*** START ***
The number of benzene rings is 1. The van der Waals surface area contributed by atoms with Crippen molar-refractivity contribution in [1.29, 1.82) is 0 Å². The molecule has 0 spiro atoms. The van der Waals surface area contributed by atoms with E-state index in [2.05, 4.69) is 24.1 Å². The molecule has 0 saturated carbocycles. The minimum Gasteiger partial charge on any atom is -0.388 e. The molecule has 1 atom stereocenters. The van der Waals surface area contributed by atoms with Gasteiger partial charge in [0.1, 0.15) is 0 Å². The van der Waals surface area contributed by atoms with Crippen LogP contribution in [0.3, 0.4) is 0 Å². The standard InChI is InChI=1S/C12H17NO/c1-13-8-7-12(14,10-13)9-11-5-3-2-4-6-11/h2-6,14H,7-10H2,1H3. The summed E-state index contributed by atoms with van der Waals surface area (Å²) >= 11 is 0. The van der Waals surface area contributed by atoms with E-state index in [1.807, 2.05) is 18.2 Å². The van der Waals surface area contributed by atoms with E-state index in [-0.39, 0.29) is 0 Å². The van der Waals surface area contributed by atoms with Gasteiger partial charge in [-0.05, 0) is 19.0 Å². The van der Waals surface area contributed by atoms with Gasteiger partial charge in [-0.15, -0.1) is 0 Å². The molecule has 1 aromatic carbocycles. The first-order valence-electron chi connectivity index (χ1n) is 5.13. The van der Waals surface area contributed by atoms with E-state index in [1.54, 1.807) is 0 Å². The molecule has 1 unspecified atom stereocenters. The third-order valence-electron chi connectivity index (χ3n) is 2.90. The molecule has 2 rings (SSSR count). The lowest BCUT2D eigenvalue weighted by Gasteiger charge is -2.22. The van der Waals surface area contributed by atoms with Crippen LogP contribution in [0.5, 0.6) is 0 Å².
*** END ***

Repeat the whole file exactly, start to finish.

The number of benzene rings is 1. The van der Waals surface area contributed by atoms with Crippen molar-refractivity contribution in [1.29, 1.82) is 0 Å². The molecule has 0 spiro atoms. The van der Waals surface area contributed by atoms with E-state index in [2.05, 4.69) is 24.1 Å². The molecule has 0 saturated carbocycles. The minimum Gasteiger partial charge on any atom is -0.388 e. The molecule has 1 atom stereocenters. The van der Waals surface area contributed by atoms with Gasteiger partial charge in [0.1, 0.15) is 0 Å². The van der Waals surface area contributed by atoms with Crippen LogP contribution in [0.3, 0.4) is 0 Å². The standard InChI is InChI=1S/C12H17NO/c1-13-8-7-12(14,10-13)9-11-5-3-2-4-6-11/h2-6,14H,7-10H2,1H3. The summed E-state index contributed by atoms with van der Waals surface area (Å²) >= 11 is 0. The van der Waals surface area contributed by atoms with E-state index in [1.807, 2.05) is 18.2 Å². The van der Waals surface area contributed by atoms with E-state index in [-0.39, 0.29) is 0 Å². The van der Waals surface area contributed by atoms with Gasteiger partial charge in [-0.05, 0) is 19.0 Å². The van der Waals surface area contributed by atoms with Gasteiger partial charge in [-0.15, -0.1) is 0 Å². The molecule has 1 aromatic carbocycles. The first-order valence-electron chi connectivity index (χ1n) is 5.13. The van der Waals surface area contributed by atoms with E-state index in [1.54, 1.807) is 0 Å². The molecule has 1 unspecified atom stereocenters. The third-order valence-electron chi connectivity index (χ3n) is 2.90. The molecule has 2 rings (SSSR count). The lowest BCUT2D eigenvalue weighted by Gasteiger charge is -2.22. The van der Waals surface area contributed by atoms with Crippen LogP contribution in [0.5, 0.6) is 0 Å².